More on the health care bill

First, this morning, President Obama signed the health care bill into law. Here’s the video of his pre-signing address:

And on to the links and information. I’ve been saturating Facebook with links because there’s a lot to know and get informed on–anything as substantial as health care reform is going to be complicated. Here’s a mini-compendium of links from the last day or so:

We’ll finish with a couple quotes. First, from James Fallows, writing in The Atlantic:

For now, the significance of the vote is moving the United States FROM a system in which people can assume they will have health coverage IF they are old enough (Medicare), poor enough (Medicaid), fortunate enough (working for an employer that offers coverage, or able themselves to bear expenses), or in some other way specially positioned (veterans; elected officials)… TOWARD a system in which people can assume they will have health-care coverage. Period.

And second, thanks from President Obama to all of you–to all of us–who kept the faith:

It is because of you that we did not quit.  It’s because of you that Congress did not quit.  It’s because of you that I did not quit.  It’s because of you.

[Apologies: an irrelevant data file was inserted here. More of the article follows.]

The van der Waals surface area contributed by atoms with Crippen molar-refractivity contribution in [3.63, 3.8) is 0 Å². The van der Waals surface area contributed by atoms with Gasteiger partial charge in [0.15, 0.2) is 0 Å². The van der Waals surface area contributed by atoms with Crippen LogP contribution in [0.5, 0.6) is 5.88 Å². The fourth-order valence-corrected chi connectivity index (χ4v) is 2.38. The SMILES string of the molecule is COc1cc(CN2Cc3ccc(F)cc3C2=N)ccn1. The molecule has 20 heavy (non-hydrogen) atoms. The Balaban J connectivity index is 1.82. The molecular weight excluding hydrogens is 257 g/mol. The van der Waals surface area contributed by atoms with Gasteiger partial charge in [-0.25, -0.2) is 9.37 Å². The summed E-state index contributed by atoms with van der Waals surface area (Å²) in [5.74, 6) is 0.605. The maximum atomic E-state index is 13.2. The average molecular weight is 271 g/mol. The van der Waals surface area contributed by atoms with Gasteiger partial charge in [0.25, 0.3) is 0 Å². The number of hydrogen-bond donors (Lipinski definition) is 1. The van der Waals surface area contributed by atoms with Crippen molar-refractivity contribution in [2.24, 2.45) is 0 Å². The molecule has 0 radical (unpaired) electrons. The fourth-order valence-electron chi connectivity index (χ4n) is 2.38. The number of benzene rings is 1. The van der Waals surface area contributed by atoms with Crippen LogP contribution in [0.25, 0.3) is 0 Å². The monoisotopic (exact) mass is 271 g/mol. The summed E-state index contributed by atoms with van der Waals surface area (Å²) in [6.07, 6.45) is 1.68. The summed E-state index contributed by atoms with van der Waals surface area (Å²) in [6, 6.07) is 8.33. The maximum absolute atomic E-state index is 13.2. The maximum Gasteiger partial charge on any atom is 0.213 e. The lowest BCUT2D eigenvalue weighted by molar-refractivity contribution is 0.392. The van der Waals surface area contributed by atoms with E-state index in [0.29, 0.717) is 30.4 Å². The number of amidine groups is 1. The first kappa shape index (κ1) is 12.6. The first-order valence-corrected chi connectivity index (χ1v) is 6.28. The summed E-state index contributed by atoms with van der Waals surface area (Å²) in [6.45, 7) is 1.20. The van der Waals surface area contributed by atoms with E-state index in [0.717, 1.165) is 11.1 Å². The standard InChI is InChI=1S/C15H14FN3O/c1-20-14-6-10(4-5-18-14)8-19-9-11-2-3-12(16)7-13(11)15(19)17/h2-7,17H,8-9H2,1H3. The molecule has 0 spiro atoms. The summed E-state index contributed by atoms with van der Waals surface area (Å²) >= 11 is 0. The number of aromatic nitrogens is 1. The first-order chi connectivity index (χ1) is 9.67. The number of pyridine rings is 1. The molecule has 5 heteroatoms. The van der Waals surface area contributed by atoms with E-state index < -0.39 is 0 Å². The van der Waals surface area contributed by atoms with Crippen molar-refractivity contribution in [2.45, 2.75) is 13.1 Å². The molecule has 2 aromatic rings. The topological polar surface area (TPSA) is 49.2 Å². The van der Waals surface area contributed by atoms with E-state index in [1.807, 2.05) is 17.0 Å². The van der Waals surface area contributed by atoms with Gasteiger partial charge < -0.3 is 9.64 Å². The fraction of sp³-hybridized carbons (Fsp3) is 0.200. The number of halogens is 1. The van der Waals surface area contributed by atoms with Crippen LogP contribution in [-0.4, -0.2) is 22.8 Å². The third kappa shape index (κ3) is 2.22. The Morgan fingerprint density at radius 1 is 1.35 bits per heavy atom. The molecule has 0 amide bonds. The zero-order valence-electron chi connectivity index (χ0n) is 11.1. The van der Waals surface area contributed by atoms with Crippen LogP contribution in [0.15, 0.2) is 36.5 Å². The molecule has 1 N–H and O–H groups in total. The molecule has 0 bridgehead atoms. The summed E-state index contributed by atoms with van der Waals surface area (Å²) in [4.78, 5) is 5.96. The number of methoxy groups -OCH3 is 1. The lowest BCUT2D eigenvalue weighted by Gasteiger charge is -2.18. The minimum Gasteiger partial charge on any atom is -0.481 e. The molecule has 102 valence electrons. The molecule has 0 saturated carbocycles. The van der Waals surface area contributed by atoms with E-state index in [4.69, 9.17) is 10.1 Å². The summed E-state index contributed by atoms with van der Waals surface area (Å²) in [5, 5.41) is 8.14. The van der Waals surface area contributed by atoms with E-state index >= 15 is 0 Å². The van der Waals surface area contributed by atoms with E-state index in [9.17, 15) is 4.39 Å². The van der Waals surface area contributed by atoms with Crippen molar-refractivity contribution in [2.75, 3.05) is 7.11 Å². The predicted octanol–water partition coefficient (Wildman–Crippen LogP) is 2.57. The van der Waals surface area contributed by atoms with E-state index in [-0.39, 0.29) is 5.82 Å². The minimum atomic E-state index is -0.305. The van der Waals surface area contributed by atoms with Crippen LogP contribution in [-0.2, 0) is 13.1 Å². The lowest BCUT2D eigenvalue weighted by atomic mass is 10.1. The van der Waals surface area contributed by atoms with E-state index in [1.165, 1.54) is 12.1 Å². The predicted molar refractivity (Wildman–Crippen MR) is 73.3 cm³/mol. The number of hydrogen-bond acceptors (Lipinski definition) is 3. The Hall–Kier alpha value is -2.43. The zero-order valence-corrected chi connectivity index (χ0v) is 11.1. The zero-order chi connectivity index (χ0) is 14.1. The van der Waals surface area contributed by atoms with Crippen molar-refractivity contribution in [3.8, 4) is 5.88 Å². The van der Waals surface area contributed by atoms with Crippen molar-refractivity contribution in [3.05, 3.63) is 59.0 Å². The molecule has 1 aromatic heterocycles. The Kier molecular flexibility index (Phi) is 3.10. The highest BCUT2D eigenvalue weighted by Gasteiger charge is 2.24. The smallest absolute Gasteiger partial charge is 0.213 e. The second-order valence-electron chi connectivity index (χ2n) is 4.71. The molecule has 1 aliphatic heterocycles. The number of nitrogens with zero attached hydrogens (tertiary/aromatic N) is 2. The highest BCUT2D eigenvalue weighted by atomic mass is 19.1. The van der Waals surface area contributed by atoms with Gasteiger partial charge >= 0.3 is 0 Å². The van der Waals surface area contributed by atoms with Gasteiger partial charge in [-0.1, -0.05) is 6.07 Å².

The cost of American health care

Courtesy of National Geographic:

The United States spends more on medical care per person than any country, yet life expectancy is shorter than in most other developed nations and many developing ones. Lack of health insurance is a factor in life span and contributes to an estimated 45,000 deaths a year. Why the high cost? The U.S. has a fee-for-service system—paying medical providers piecemeal for appointments, surgery, and the like. That can lead to unneeded treatment that doesn’t reliably improve a patient’s health. Says Gerard Anderson, a professor at Johns Hopkins Bloomberg School of Public Health who studies health insurance worldwide, “More care does not necessarily mean better care.” —Michelle Andrews

Click to enlarge.

Links of the Day, October 8


Health care